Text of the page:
According to prof. Wojciech Roszkowski, the concept of Central and Eastern Europe is subject to various interpretations and, in fact, there is no consent to its geographical and political scope, the more so as the variability of the scope of this concept over time can also be noticed. According to the definition adopted by the Department, this area includes the countries “from between”, i.e. between Russia and Germany, which basically corresponds to the reach of the communist system after 1945. The analysis included countries that were, for a shorter or longer period after World War II, satellites of the USSR, and the European Soviet republics, without Russia.
The definition of the region is addressed in the project on the Three Seas Initiative, implemented since 2018, which has resulted in many publications. One of the current research questions concerns the impact of the Three Seas Initiative on the redefinition of Central and Eastern Europe and Central Europe. According to the hypothesis, in the new sense the Central Europe is a part of the European Union, including twelve small and medium-sized countries of the Three Seas Initiative.
Regional cooperation has been one of our main research areas for many years. The Department has become one of the leading research centers on the Three Seas Initiative. The research conducted here also covers other forms of regional cooperation, in particular the Visegrad Group.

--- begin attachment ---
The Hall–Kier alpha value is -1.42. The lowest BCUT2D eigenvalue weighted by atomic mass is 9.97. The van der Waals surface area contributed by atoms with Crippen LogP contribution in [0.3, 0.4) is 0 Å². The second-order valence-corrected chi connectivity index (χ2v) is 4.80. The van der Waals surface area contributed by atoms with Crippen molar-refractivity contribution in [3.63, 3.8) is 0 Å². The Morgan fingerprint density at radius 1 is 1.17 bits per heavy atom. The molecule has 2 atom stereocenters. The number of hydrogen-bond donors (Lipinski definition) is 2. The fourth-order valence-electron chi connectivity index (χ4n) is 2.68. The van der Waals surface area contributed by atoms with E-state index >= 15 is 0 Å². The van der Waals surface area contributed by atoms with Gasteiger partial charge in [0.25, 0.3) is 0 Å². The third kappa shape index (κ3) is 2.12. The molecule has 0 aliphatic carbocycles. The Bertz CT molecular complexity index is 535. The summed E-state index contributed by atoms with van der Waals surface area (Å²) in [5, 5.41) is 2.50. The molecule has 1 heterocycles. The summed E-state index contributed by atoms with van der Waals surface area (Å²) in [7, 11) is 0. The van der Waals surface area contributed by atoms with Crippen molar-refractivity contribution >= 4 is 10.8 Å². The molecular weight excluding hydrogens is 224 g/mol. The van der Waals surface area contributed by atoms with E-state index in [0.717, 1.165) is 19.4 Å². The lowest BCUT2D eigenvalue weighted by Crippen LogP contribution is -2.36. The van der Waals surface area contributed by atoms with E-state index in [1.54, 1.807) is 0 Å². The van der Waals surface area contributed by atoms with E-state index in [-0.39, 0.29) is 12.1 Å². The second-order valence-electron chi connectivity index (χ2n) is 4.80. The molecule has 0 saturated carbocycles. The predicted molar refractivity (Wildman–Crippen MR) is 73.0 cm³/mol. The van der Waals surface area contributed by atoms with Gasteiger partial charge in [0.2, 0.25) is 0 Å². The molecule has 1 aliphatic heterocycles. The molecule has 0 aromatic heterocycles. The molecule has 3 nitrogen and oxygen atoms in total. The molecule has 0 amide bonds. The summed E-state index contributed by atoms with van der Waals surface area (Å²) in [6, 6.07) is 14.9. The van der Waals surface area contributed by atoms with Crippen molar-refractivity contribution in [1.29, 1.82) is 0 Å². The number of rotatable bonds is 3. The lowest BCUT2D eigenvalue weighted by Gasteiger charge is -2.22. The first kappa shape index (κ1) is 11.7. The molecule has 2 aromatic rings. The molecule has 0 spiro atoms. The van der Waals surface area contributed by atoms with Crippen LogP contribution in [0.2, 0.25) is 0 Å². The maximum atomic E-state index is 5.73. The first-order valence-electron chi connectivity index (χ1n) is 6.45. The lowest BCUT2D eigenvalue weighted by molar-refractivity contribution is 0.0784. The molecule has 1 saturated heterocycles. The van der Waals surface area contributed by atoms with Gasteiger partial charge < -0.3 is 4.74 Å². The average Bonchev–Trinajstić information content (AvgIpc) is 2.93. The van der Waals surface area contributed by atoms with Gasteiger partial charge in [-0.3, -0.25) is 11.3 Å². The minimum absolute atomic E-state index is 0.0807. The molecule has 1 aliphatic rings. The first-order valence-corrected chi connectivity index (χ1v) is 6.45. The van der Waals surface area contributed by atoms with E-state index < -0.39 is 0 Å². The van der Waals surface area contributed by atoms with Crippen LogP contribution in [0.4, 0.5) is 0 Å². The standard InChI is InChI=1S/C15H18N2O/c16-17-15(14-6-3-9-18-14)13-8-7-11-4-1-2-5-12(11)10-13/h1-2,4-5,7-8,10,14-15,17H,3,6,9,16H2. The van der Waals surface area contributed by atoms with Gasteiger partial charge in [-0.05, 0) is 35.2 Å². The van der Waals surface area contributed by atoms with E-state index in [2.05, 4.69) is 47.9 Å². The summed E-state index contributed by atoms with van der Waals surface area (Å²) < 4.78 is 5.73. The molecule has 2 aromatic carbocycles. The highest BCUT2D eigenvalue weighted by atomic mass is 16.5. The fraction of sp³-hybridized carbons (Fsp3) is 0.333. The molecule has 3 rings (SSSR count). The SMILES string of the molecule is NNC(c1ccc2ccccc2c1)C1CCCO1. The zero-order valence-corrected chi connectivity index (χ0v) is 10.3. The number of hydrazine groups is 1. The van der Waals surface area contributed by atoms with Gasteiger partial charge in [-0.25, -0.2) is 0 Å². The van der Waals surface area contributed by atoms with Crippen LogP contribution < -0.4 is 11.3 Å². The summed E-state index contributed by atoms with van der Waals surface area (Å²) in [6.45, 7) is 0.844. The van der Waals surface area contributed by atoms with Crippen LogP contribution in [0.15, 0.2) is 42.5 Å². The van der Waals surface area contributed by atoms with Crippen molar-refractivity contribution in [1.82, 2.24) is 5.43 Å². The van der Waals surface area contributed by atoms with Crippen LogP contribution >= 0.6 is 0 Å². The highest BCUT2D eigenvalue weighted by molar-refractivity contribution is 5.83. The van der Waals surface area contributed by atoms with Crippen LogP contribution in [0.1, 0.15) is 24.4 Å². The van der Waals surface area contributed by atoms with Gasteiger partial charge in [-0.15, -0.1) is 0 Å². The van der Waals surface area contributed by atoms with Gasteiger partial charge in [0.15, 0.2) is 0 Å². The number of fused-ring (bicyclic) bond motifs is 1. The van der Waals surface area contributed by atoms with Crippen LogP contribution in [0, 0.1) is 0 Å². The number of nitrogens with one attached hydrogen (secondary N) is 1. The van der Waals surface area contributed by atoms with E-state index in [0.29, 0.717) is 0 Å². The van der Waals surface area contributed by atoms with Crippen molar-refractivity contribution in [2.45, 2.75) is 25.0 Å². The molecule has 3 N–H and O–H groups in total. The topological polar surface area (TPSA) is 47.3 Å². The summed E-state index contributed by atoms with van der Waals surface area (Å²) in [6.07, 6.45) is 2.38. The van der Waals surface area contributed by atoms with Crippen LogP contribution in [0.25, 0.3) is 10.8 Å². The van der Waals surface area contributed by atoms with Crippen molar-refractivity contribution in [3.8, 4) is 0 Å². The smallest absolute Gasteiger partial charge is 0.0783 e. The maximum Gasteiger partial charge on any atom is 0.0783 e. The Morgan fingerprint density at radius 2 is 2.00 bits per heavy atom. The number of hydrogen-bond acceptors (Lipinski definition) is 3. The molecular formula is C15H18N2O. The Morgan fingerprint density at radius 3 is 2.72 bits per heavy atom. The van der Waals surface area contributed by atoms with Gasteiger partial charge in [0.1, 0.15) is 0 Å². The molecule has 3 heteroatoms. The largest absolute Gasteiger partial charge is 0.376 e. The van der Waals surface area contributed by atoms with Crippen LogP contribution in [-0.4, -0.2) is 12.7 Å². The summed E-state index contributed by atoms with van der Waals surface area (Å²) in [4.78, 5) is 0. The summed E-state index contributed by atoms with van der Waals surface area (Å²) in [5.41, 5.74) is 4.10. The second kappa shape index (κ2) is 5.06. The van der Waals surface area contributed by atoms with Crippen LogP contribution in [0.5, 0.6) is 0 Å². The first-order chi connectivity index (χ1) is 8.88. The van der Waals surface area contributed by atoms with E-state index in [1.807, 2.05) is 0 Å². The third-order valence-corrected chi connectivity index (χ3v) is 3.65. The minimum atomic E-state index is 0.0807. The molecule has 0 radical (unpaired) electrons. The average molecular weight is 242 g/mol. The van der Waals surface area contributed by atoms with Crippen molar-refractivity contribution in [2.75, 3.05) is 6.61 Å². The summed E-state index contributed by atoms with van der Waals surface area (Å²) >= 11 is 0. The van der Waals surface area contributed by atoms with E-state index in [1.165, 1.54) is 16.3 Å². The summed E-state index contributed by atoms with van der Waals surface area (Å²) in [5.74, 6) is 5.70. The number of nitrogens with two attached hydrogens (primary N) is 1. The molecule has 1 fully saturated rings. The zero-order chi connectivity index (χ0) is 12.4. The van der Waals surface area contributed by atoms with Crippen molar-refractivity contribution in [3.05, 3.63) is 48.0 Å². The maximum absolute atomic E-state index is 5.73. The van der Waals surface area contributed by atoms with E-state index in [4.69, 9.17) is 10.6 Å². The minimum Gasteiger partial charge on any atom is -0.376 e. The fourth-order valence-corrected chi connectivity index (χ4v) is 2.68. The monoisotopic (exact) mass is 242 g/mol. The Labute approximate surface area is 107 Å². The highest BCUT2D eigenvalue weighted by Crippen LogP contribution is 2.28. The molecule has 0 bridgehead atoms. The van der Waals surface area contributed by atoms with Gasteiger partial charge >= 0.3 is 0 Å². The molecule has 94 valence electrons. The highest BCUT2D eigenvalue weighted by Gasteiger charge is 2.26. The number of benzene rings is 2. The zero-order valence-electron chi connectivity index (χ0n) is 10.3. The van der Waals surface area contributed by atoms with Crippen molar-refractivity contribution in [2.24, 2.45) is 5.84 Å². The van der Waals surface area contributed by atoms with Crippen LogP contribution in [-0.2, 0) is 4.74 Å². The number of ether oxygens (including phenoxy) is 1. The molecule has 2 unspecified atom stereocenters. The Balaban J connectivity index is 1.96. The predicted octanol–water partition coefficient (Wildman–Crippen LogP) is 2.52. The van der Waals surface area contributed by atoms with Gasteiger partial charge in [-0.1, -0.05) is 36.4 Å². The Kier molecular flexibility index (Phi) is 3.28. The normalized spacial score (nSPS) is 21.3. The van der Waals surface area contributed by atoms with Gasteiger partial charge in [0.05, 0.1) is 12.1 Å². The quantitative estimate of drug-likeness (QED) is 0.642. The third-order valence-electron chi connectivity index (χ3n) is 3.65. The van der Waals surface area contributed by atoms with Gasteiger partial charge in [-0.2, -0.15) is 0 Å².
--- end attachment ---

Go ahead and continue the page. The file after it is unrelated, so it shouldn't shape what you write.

A separate section of research conducted at the Department, referred to as eastern problems and post-Soviet research, covers a wide spectrum of contemporary and historical issues. The latest publications concern the political thought of Józef Piłsudski, the Polish-Bolshevik war, the Polish independence underground in the Vilnius region of 1939–1950, the national composition of the NKVD apparatuses, historical and contemporary aspects of the separation of Central and Eastern European countries with the Soviets/Russian Federation, and political transformation and foreign policy of post-Soviet Russia.
Among the projects carried out at the Department, the project entitled Big change. The end of our belle epoque, was carried out in 2018–2020. In the book “Direction Targowica”, prof. Wojciech Roszkowski analyzed the rule of PiS and the PO-PSL coalition as an example of a new type of political conflict in Poland, i.e. the symptoms and causes of this conflict and its potential consequences. In the books “The Shattered Mirror” and “Barbarian Rebellion”, the same author attempted a synthetic approach to the spiritual and social causes of the crisis and collapse of Western civilization from the Enlightenment to the present day, which resulted in the demographic and institutional crisis of the European Union, the decline of the role of the West in politics and economy world and an unplanned influx of immigrants. The last two books generated a lot of media interest, discussion and were awarded prizes.
As part of individual research works, the members of the Department focus on the recent history of Poland (Wojciech Roszkowski), the historical policy of the Russian Federation (Wojciech Materski), Poland’s foreign policy after 2004 and regional cooperation (Agnieszka Orzelska-Stączek), Poland’s foreign policy in 1989–1993 and the ‘three Ukrainian revolutions’ after 1991 (Paweł Kowal), non-violence strategy (Paulina Codogni), transformations in the Czech Republic and Slovakia (Paweł Ukielski), the collapse of the USSR and Russian imperialism in the geopolitical context and modernization of Russia (Konrad Świder), the internal scene political Bulgaria (Marzena Czernicka), integral nationalism in Central and Eastern Europe (Marek Wojnar). The Department’s research is based on methods appropriate for modern history and political science; we use primary sources, we conduct extensive archival research and carry out research interviews.